Tuesday, December 16, 2008

One quick thing before getting off to work ...

In this morning's WSJ, a letter writer representing the auto industry makes a pretty good point about subsidies.
Stephen Collins, president of the Automotive Trade Policy Council, noted that many of the same automakers commended by the WSJ in a recent editorial received hundreds of millions of dollars in state and local subsidies to build plants in America: ["Letters"], scroll down to "Tax Fairness for U.S. Auto Makers."
In the editorial, the WSJ commended the companies for their nimble labor costs and good products. However, the per employee costs of state and local subsidies are 10 to 25 times what the federal bailout would be, according to Collins' math.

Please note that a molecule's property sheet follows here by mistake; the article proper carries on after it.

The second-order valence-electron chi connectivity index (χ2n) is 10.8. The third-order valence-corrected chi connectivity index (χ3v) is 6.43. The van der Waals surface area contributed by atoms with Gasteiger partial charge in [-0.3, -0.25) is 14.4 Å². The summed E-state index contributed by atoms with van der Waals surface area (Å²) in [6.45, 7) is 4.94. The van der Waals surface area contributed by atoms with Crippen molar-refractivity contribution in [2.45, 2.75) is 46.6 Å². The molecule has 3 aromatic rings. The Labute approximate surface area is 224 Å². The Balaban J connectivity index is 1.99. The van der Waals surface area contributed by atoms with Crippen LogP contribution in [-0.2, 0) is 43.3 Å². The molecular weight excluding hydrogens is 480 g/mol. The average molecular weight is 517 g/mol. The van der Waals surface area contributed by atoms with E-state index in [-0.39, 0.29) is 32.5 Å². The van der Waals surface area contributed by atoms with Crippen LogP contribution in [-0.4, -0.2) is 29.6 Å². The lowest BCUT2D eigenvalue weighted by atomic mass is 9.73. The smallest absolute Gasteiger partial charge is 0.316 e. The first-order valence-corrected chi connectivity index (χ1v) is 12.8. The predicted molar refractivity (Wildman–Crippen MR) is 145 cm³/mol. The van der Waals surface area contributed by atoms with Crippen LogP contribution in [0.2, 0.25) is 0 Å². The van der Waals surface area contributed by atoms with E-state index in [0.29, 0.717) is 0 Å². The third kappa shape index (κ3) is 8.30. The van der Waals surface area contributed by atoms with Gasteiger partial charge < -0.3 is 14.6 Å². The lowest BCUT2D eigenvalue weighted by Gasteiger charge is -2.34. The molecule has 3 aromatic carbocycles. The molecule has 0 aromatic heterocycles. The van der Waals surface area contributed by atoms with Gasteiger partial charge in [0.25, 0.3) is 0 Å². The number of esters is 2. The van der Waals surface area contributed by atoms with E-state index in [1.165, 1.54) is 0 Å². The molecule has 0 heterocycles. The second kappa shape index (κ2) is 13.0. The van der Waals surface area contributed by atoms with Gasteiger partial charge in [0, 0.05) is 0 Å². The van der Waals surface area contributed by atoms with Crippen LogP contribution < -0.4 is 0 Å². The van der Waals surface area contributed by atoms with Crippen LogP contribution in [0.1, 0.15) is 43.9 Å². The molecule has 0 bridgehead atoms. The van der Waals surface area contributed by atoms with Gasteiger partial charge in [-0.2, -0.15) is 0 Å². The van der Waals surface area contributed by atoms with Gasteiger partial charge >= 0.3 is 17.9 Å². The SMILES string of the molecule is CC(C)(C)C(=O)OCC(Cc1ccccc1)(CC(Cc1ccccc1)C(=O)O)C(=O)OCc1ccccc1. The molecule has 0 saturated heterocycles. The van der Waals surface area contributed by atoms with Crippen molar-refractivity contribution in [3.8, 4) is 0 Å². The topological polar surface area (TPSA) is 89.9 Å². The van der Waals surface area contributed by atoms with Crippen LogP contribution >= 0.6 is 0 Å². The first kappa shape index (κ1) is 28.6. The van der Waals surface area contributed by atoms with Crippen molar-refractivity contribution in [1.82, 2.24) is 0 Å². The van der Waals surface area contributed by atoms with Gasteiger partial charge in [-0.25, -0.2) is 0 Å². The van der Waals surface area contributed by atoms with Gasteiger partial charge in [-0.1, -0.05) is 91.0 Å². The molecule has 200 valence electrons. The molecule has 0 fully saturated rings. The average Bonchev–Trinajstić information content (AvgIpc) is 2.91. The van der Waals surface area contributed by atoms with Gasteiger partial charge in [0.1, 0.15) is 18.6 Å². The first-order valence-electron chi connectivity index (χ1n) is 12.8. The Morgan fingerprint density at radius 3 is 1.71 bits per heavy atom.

While I'm still against a bailout of the Big 3, this is a very valid point which should be considered in any discussion about the issue. Essentially, indirectly, we are all subsidizing Honda, Toyota, Nissan, etc. already right now, for the right to hire Americans to build good products. In fact, one could make the case that the back and forth between states jockeying over good manufacturing jobs like the ones offered by Honda and Toyota has created a disastrous economic situation for everyone. Especially when compared to the pre-free trade cult days, when there were manufacturing jobs galore.
In the wake of this economic mess, can we please have a serious and honest conversation about the myth of free trade and how globalization has brought our nation to bankruptcy?

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